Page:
And there are other athletes who have really high hemoglobin red blood cell count and can prove that it's natural. They've had it over time and it's been consistent. It just can't be pinned to a single gene. And nobody says anything about those ones. I think it's part of you know life isn't fair, genetics aren't fair. All elite athletes have certain advantages and that's what it is. And I hope we enjoy it as an interesting look at human biological diversity.
Mirsky: Absolutely. I'm always wondering why certain things are okay and certain things aren't. I mean you talk in the book about baseball players' vision. And that's really amazing. The average major league baseball player has unbelievably clear vision.
Epstein: Right? And that's in a similar – It's interesting you mention that right after Eero Mäntyranta because – So the average major league baseball hitter they have to learn these perceptual cues that give away what's coming long before it gets to them.
Epstein: And the earlier they can do that – Many people can learn those cues but once you've learned them it's advantageous to be able to pick them up more quickly like the flicker of the pitch which is the flashing pattern the seams make when the ball spins. And so whereas I have 20/20 vision meaning I see from 20 feet away what the average person sees from 20 feet away major league baseball hitters have 12/12 vision on average. So they can't be tested with commercially available tests 'cause they see from 20 feet away what I have to stand at 12 feet to see.
A favorite story about that was Ted Williams – you know maybe the greatest hitter ever – was a really good duck hunter. And he would say that he saw ducks on the horizon before his hunting partners because he willed it to be so.
Epstein: And then when he had his World War II pilot's test he had 20/10 vision.
Epstein: I'm sure that also helped but we don't think of it in the same way as Eero Mäntyranta just because it's like – Well it's less known I guess but it's common. It's like the anti for the game and so we don't even think about it.
Mirsky: Exactly and it's not as important for a pitcher to have that kind of clear vision.
Epstein: That's right.
Mirsky: It really comes in when you're hitting the ball. And you know there was this recent documentary Fastball. I don't know if you've seen it. It's about the greatest fastball pitchers and the physics of throwing the fastball. And what's not in the documentary – I went to a screening and then spoke to the director afterwards and he told me that Rod Carew had told him – Rod Carew one of the greatest hitters of all time – that if he could see the ball coming out of the pitcher's hand he didn't care if it was coming in at 1,000 mph he was going to be able to hit it. And that dovetails with this vision thing.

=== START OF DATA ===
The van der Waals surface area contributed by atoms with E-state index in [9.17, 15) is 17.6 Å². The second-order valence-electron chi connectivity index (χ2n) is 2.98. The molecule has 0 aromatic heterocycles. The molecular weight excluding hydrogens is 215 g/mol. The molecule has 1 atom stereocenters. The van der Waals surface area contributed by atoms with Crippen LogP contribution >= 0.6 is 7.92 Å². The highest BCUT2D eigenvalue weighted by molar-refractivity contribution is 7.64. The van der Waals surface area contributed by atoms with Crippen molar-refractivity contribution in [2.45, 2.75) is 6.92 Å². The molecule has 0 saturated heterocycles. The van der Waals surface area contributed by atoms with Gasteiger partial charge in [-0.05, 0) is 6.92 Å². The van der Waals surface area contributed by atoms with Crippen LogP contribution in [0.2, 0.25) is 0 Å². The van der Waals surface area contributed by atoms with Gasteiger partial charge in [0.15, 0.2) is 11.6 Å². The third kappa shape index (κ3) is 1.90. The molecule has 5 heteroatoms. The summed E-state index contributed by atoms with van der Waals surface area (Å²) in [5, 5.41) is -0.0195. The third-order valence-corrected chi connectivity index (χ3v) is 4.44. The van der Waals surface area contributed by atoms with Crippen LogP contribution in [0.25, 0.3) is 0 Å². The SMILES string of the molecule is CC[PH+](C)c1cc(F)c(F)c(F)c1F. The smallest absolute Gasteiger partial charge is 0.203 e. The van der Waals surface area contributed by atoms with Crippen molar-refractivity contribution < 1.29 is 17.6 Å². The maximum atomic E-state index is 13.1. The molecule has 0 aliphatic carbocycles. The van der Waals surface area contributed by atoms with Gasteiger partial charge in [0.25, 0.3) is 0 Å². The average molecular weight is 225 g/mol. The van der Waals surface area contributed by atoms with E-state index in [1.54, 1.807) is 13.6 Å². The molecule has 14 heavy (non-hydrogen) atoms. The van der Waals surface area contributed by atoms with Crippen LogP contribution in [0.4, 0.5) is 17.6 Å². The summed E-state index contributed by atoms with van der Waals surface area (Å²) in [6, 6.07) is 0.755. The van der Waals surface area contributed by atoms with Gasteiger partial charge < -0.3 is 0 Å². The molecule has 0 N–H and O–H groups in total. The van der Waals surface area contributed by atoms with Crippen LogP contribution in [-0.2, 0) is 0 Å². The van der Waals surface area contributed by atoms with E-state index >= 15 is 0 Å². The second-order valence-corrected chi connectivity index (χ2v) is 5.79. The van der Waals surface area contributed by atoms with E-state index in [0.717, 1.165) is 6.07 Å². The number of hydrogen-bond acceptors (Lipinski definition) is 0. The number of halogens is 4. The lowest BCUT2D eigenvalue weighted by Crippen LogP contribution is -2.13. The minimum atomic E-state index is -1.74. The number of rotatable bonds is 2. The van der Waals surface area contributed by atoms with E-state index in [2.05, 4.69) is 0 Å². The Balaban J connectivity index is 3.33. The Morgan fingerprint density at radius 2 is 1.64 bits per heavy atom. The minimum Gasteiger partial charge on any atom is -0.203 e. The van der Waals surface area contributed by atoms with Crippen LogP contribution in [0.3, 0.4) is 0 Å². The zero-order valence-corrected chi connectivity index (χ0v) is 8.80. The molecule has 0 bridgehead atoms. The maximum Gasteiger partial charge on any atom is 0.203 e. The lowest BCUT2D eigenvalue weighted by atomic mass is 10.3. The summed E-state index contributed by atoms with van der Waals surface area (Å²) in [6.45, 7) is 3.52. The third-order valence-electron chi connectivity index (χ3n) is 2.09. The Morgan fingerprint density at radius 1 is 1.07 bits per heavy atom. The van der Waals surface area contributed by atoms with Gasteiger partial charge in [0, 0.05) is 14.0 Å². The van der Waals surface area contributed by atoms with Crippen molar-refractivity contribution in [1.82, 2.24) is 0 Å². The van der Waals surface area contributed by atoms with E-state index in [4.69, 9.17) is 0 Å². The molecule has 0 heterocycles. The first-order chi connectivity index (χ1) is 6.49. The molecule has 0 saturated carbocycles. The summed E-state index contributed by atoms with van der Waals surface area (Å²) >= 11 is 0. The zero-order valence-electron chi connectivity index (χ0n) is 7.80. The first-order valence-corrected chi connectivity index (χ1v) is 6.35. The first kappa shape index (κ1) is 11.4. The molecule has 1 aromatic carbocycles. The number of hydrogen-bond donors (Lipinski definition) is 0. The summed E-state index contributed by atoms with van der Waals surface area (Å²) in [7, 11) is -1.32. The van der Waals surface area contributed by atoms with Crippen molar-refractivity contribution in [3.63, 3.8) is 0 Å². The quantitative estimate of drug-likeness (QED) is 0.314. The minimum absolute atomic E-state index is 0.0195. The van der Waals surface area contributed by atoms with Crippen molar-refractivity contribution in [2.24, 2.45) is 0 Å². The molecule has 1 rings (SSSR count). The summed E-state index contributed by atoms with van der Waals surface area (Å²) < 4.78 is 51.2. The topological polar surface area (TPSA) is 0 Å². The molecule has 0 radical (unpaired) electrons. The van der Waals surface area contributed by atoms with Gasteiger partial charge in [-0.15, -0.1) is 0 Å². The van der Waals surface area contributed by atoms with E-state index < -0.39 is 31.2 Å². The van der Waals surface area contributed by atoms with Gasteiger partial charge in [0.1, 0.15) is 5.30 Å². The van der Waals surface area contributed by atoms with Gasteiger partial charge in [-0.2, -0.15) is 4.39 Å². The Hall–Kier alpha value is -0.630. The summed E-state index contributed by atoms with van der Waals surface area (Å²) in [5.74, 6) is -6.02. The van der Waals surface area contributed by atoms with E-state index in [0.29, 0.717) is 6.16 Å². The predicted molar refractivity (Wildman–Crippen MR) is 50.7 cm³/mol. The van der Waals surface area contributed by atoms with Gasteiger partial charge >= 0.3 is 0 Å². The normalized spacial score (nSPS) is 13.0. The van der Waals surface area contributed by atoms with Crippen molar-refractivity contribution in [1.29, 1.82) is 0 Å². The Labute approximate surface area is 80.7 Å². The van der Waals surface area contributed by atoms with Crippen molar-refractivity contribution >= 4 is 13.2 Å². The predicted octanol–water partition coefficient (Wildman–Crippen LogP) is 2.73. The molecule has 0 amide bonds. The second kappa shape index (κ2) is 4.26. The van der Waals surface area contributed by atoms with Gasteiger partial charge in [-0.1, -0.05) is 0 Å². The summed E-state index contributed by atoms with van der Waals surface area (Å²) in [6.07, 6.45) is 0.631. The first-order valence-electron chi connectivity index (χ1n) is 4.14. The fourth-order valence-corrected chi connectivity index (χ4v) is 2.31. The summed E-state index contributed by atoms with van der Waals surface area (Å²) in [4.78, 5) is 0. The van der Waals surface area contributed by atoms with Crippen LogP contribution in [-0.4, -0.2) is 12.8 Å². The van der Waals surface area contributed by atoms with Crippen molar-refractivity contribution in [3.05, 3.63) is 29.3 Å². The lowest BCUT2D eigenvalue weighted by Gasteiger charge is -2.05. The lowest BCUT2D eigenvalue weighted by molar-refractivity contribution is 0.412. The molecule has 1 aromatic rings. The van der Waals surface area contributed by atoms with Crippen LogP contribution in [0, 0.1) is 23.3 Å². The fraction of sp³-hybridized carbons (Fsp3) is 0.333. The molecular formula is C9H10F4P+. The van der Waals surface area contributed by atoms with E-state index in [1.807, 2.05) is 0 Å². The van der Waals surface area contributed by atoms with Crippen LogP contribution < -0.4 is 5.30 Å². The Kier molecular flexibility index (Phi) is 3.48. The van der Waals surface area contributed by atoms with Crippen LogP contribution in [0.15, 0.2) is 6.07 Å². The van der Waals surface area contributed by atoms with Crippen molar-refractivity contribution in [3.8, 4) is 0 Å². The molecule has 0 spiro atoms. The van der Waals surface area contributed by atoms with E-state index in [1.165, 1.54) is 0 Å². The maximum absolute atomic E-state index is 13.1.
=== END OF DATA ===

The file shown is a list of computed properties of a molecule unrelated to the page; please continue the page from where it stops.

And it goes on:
Epstein: That's exactly right because it turns out that the ball is going fast enough already that they're not really reacting to it. They're picking up on cues before the ball is released and the instant it's released and that's when their decision is made basically. So you know that's why I thought it was kind of fun to open the book with this scene where a softball pitcher whose balls travel much smaller be it from a closer mound but the transit time of the ball is still longer confounds the very best major league baseball hitters.
It's not the speed. It's their ability to pick up on the cues.
Mirsky: Right the famous Jennie Finch and Alex Rodriguez refused to even hit against her because he didn't want to look like a fool he said.
Epstein: Yeah that's right. He saw what the other guys did and he made her throw a couple of pitches to one of their practice catchers and the guy missed two of them 'cause he was used to different cues himself – overhand pitching.
Epstein: And Alex just went, "Yeah, no. Nobody's going to make a fool out of me." And he refused to do it.
Mirsky: And Albert Pujols did not hit against her successfully.
Epstein: Oh yeah.
Mirsky: He tried.
Epstein: Yeah he didn't have as much of a choice to get out of it as Alex Rodriguez because when she pitched to Pujols it was in this charity all-stars softball game and he was up to bat. So he couldn't get out of it.
Epstein: So he got struck out.
Mirsky: Now she's 45 feet away throwing about 68 mph which is the equivalent of a 95 mph fastball from 60 feet, 6 inches. But again it's that ability to via many hours of experience watching pitches come in to see the ball come out of the pitchers hand that really affected these major league players' ability to hit her, not to mention it's a completely different delivery coming out underhand.
Epstein: That's right, totally different movements of the torso, different rotation of the shoulder. And we know those are things that hitters have to pick up on. And if you cover those things in various ways – called occlusion studies – you can turn great hitters back into complete novices. And of course you know Jennie Finch was an absolutely outstanding softball pitcher and a gold medalist. But the women she played against in softball would hit her sometimes. And the major league baseball players never did.
Mirsky: Right because they had the experience of facing her and had learned those cues.
Mirsky: But it brings up something – You know getting back to the genetic advantages versus natural ability versus doping. You know I always wonder why Tommy John surgery is okay.
Epstein: That's a good question and especially now that people – some young people are starting to have it sort of prophylactically.
Mirsky: Which is a mistake.